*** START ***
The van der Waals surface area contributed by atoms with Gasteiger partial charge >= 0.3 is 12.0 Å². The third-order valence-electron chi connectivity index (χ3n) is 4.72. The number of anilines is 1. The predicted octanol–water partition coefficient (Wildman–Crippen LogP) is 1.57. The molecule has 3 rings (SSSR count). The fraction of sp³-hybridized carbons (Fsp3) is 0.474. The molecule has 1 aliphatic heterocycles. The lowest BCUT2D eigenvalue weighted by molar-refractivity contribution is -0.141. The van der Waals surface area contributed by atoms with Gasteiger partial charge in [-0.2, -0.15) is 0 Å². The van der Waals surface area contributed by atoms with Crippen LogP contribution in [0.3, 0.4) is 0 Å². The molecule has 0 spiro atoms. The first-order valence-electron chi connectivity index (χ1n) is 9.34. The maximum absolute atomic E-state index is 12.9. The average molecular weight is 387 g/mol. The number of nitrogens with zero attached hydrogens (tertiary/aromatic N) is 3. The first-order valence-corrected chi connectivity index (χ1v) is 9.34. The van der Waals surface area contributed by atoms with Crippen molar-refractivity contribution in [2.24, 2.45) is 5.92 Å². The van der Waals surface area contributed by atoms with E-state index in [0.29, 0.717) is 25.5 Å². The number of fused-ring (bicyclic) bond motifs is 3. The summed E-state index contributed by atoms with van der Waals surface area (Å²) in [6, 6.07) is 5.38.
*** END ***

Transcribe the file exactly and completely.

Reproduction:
The van der Waals surface area contributed by atoms with Gasteiger partial charge >= 0.3 is 12.0 Å². The third-order valence-electron chi connectivity index (χ3n) is 4.72. The number of anilines is 1. The predicted octanol–water partition coefficient (Wildman–Crippen LogP) is 1.57. The molecule has 3 rings (SSSR count). The fraction of sp³-hybridized carbons (Fsp3) is 0.474. The molecule has 1 aliphatic heterocycles. The lowest BCUT2D eigenvalue weighted by molar-refractivity contribution is -0.141. The van der Waals surface area contributed by atoms with Gasteiger partial charge in [-0.2, -0.15) is 0 Å². The van der Waals surface area contributed by atoms with Crippen LogP contribution in [0.3, 0.4) is 0 Å². The molecule has 0 spiro atoms. The first-order valence-electron chi connectivity index (χ1n) is 9.34. The maximum absolute atomic E-state index is 12.9. The average molecular weight is 387 g/mol. The number of nitrogens with zero attached hydrogens (tertiary/aromatic N) is 3. The first-order valence-corrected chi connectivity index (χ1v) is 9.34. The van der Waals surface area contributed by atoms with Crippen molar-refractivity contribution in [2.24, 2.45) is 5.92 Å². The van der Waals surface area contributed by atoms with E-state index in [0.29, 0.717) is 25.5 Å². The number of fused-ring (bicyclic) bond motifs is 3. The summed E-state index contributed by atoms with van der Waals surface area (Å²) in [6, 6.07) is 5.38.